On a night when the public address system crashed, the Blue Jays lost the game thanks in large part to one of the more reliable cogs in the team’s wheel breaking down. John McDonald’s ninth inning throwing error, his first of the year, eventually led to two runs being scored, but all the White Sox needed was one of them, as Chicago beat Toronto 3-1.
Pitching fans were treated to two very different styles from the two starters tonight. Brandon Morrow relied only on a fastball and slider (what Orel Hershiser would call a small repitwah) to strike out five batters and only allow four hits and one run. Meanwhile, White Sox starter Phil Humber went seven and two thirds relying on five different pitches that he worked into the game evenly, only running into trouble when Yunel Escobar took him deep in the sixth inning.
While Morrow certainly did his job keeping the White Sox to only a single run through seven innings, it’s hard to blame the Blue Jays bullpen for reasons that we’ll take a closer look at in the breakdown below.
The Simon And Garfunkel Lyrics Of The Game
People writing songs that voices never share
And no one dare
Disturb the sound of silence.
Anatomy Of A Failed Slugger
When Adam Dunn signed his four year $56 million contract with the Chicago White Sox this past offseason, it seemed downright reasonable compared to some of the other free agent deals being handed out. Almost 200 plate appearances into the season and calling Dunn a shadow of his former self is an insult to the player who hit at least 38 home runs for seven years in row coming into 2011.
Tonight was yet another disastrous outing.
In Dunn’s first at bat, the model of consistent power struck out looking, taking both the second and seventh pitch of his at bat, which were as close to identical as you can get.
Earlier today, I took a look at Zack Greinke striking out five batters yesterday afternoon on swinging strikes with sliders. I’m going to assume Brandon Morrow was reading it because that’s exactly what he did to Adam Dunn in the fourth inning.
And again in the sixth inning.
I’m assuming Marc Rzepczynski was watching those last two at bats and read my story on Greinke today because he absolutely embarrassed Dunn on a slider nowhere near the strike zone.
Yes, Adam. It really was that far away.
Most Important Play(s) Of The Game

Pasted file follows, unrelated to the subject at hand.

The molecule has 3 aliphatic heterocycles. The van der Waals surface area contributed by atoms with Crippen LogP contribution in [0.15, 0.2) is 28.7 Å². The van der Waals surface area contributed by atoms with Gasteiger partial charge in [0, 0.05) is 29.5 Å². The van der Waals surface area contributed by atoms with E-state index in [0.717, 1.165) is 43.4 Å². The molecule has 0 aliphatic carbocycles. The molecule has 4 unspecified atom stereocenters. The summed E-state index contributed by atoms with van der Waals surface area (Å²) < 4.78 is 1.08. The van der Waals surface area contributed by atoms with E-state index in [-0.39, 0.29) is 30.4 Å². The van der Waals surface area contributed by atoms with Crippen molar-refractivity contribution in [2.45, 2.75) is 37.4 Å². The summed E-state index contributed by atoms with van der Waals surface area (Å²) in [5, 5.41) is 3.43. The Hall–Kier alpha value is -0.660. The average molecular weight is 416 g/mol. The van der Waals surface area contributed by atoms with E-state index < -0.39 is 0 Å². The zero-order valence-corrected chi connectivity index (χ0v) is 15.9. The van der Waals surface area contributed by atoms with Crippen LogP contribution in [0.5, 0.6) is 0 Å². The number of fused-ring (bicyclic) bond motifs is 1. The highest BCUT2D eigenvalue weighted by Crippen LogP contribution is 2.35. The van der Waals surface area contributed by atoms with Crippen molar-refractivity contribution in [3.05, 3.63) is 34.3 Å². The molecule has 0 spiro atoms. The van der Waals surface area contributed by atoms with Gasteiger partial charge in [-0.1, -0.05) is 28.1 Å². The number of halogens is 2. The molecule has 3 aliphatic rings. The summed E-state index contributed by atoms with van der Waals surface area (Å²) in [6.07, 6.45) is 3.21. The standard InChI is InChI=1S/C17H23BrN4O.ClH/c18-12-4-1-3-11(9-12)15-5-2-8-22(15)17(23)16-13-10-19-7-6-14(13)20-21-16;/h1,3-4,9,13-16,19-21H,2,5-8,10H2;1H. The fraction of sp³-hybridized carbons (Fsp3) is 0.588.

Juan Pierre’s base hit scored two runs in the top of the ninth, increasing the White Sox chances of winning by 40.5%. The worst part was that it was probably the exact type of contact that pitcher Marc Rzepczynski would’ve hoped for. Pierre simply beat Rzepczynski to the bag, and Juan Rivera didn’t help matters when he tossed the ball at the reliever’s feet. The White Sox took a 3-1 lead and never looked back.
Biggest Opportunity Missed
Juan Rivera’s groundout in the bottom of the eighth decreased the Jays chance of winning more than any other play in a bottom half of an inning, but I’m going to go with what happened just before Rivera’s at bat as the biggest missed opportunity.
The Aggravating Things That John Farrell Did
I thought we’d already figured out that running while Jose Bautista is at bat isn’t a good idea. Nonetheless, Corey Patterson stole second base, meaning that with a 3-1 count, Bautista was given a free pass instead of a chance to hit the ball with the game tied in the eighth inning. Juan Rivera came up next and ended the inning with a ground out.
You could definitely question the thinking behind keeping Marc Rzepczynski out there for almost 30 pitches, but he did look good striking out two batters and the two guys who did reach base did so in the flimsiest of ways.
The Statistics You Won’t Believe
Adam Dunn has five home runs this season. Dunn hit his tenth of last season on May 27th, 2010. His slugging percentage coming into tonight’s game was .355. Jose Bautista’s batting average was .342.
The Blue Jays lead the league in infield fly balls, sending 16.3% of their fly balls straight up into the infield. Surprisingly, the team leader isn’t Aaron Hill. It’s Corey Patterson. Must be all the fastballs.
Brandon Morrow collected eleven swinging strikes tonight. Eight of them were sliders.
Including tonight, Aaron Hill has only nine walks this season. He has more infield fly outs than walks.
Marc Rzepczynski gets an official meltdown, but we’ll give this one to John McDonald whose throwing error accounted for the likelihood of the Chicago White Sox winning the game by 17%.
Carefully Selected Quote Cliche Of The Game
From Baseball Prospectus, tonight I’ll go with:
We just had a tough day. We just haven’t gotten many breaks. That’s part of the deal. We couldn’t get a break. Every team is going to have a game like this. We’re not out of anything. This team will bounce back. I know it. We have to forget about today. Come Friday, our heads will be clear and we’ll be ready to go again. Get some sleep and come back ready to play.
Stray Observations Of The Game
For a couple of glorious innings during tonight’s game, the PA system at the Rogers Centre went down and the game was played in silence. No announcements. No songs. No promotions. Just baseball.
I wonder if other teams’ fans are just as happy to see Corey Patterson batting second in the lineup as I was to see Juan Pierre leading off for the White Sox.
I was saddened to learn that reporter Joe Cowley didn’t travel with the team to Toronto, opting instead to follow the Bulls in the NBA Eastern Conference Finals. What a shame.
Adam Dunn looks awful. He must really hate baseball. That joke isn’t old. You’re old. What do you mean that doesn’t make any sense? You don’t make any sense.
John McDonald recorded his first error of the season, transitioning too quickly in an attempt to throw Alex Rios out at first on a grounder to third. He clearly forgot that Rios doesn’t actually run out those types of hits.
No one in Toronto misses Alex Rios. Not even a little bit.